But there’s a barrier at the top that makes you initially want to skip over it… and it’s this stupid picture…



See, the article features an idea that makes a lot of sense; provide services and software that work through people’s existing technology (e.g. phone).

Whereas the picture is another example of people thinking ‘oh, I’ve got a great idea… and I’ll turn it into a standalone gadget…’

Yeah, because we don’t have enough gadgets lying around the place.

If you already like the notion of Social TV, you probably use your phone to do talk to other people about what you’re watching anyway… so why would you want a ‘social remote control’?

Companies are, more than ever, playing catch-up to the things people do together through whatever technology they have to hand.


Want a good review for Four Lions? Ask twitter…

This is interesting…

…the honourable Rupert Britton, Dark Lord of Content Strategy here at PHD, has had a tweet picked up of his thoughts on the new Chris Morris film Four Lions, and it’s been used in an ad. 

It’s the second one down…



He’s not the only one though… they’ve used about four or five, mixed in with reviews from proper journalistic organs.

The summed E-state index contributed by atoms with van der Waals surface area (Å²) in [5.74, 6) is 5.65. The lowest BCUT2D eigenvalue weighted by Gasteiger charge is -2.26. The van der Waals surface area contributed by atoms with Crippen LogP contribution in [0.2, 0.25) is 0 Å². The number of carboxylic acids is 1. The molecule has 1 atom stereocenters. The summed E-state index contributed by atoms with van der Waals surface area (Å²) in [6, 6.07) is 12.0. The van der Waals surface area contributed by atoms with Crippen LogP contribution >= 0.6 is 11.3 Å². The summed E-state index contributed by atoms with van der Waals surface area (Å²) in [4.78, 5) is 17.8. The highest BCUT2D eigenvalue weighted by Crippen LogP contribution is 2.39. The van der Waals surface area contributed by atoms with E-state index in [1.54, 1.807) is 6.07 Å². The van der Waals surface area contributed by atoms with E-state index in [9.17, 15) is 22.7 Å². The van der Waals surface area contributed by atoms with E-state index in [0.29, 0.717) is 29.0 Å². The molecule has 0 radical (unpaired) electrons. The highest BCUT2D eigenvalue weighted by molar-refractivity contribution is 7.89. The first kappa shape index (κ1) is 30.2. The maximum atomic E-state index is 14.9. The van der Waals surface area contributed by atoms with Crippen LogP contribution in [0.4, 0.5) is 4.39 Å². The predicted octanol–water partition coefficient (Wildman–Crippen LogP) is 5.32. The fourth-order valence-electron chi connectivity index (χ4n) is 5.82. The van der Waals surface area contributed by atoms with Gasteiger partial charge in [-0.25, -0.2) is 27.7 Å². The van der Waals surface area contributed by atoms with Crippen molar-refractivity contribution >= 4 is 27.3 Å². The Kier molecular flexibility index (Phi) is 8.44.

Oh, and the Evening Standard.

Anyway, it’s really interesting, for several reasons. 

Firstly, if you were a little short of good write-ups of your film (which I’m not suggesting Four Lions is, it’s just a hypothetical ‘if’), you could just find the tweets by people who did like your film, and use those.

Secondly, it highlights the fact that we increasingly trust (or at least marketers believe that we trust) the opinions of other people at least as much, if not more so, than those of the so-called ‘experts’.

Thirdly, if you are going to use someone’s tweet in a review… is it polite to ask?  The first Rupert heard of it was when a friend called him up and told him…

Rupert says he wouldn’t have minded at all. 

So why not just ask?

(If you’re listening, Four Lions folks, the very least you could do is send him a poster or something…)